James Loney’s Obsession With the Rockies

James Loney has seven homers this season. Anything stand out to you on the list below?

2011 HRs Date Pitcher RBI BOP WPA Play Description
1 2011-04-06 @ COL Jason Hammel 1 5 0.091 Home Run (Fly Ball to Deep RF)
2 2011-05-27 FLA Javier Vazquez 1 6 0.122 Home Run (Fly Ball to Deep RF Line)
3 2011-05-30 COL Jason Hammel 2 6 0.043 Home Run (Fly Ball to Deep RF); Ethier Scores
4 2011-06-12 @ COL Ubaldo Jimenez 4 5 0.329 Home Run (Fly Ball to Deep RF); Carroll, Miles, Kemp, Loney Score
5 2011-08-07 @ ARI Ian Kennedy 1 6 0.116 Home Run (Fly Ball to Deep CF-RF)
6 2011-08-21 @ COL Kevin Millwood 1 6 0.118 Home Run (Fly Ball to Deep RF)
7 2011-08-26 COL Matt Reynolds 2 2 0.078 Home Run (Fly Ball to Deep CF-RF); Sellers Scores
Provided by Baseball-Reference.com: View Original Table
Generated 8/27/2011.

Five of the seven have come against the Rockies. That’s 71.4% of his 2011 dingers, despite the fact that only 12.9% of his 2011 plate appearances have come against Colorado. But it gets better; his final homer in 2010, the only one he hit from September 1 on… came in Colorado on September 28 against last night’s starter, Esmil Rogers, so six of Loney’s last eight dingers (you know, the eight whole homers he’s hit in nearly the last calendar year) have come against Colorado.

If you’re Colorado, how are you not making a low-risk play for Loney this winter, even with the presence of Todd Helton? Not only to get Loney hitting in Coors Field every day, but to stop having to see him in the opposing lineup.

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More confirmation of why Dioner Navarro got cut, from Tony Jackson:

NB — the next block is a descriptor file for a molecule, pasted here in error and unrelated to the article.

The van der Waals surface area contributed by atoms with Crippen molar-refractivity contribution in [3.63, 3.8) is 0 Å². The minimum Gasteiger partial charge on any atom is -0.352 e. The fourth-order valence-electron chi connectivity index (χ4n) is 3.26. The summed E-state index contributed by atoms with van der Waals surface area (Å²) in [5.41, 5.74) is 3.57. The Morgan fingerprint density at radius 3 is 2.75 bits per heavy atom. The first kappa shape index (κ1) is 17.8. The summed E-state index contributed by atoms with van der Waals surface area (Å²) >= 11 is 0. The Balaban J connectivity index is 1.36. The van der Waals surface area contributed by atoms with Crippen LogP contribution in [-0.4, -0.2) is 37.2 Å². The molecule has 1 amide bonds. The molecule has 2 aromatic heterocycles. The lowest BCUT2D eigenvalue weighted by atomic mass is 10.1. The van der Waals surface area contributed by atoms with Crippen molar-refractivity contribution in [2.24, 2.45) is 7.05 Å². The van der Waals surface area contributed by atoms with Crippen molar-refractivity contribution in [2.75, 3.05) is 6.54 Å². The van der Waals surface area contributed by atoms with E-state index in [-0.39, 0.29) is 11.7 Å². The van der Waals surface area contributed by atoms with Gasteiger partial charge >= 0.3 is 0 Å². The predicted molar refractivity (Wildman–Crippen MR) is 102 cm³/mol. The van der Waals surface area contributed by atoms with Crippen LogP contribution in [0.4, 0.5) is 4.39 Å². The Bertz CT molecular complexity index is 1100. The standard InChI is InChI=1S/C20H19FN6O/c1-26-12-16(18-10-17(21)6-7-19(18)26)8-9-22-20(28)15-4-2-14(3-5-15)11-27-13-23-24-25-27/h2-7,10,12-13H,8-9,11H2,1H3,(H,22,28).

Dioner Navarro’s ouster from the Los Angeles Dodgers earlier this week was hastened by a failure to devote the requisite time to game preparation that is expected of a catcher, multiple sources said before Friday night’s game against the Colorado Rockies. Navarro was designated for assignment on Tuesday, giving the Dodgers 10 days from that point to trade him, release him or outright him to the minors after he clears waivers.

Good riddance. For a guy who wasn’t performing at the plate, was having defensive issues, and had a history of locker room issues (quitting on Tampa Bay last year), the lack of effort is shocking. Fortunately, he’ll be someone else’s problem now.

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Steve Dilbeck of the LA Times wants the Dodgers to trade Jamey Carroll:

Work the deal. Get what you can, even if it’s precious little.

Carroll deserves the opportunity to play for a contender, to make a real postseason contribution. At his age, he may not get another chance. The Milwaukee Brewers had reportedly talked to the Dodgers about Carroll prior to the July 31 non-waiver trading deadline.

I agreed with this at the July 31 deadline. Carroll was a potentially valuable piece to a contender, and could have brought back a decent return. But now, I’m not even sure it’s worth it, since the Dodgers would only be able to talk to the team that claims him, preventing any sort of bidding war. (Such as it were.) It’d be nice for Carroll, I suppose, and I agree that he’s not a part of the team future. But I also understand the thought that with Juan Uribe out, Dee Gordon not back, and Casey Blake unreliable, you want to make sure you have more than just Aaron Miles and Justin Sellers to finish out the season. (Eugenio Velez doesn’t count. Eugenio Velez never counts.)

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Russ Mitchell, catcher? Don Mattingly noted that the team will try him behind the plate during winter ball in an effort to increase his versatility. Mitchell’s probably never going to hit enough to be an everyday player, so if he can make this stick, all the better for him. (It’s here where I’ll try to forget Ned Colletti’s claims that “catchers can’t be made”, at the time of the Trayvon Robinson deal.) Usually conversions like this happen in the low minors, though; I can’t think of another recent example where this kind of move has been tried (successfully) for a player who Mitchell’s age who has already seen big league time.

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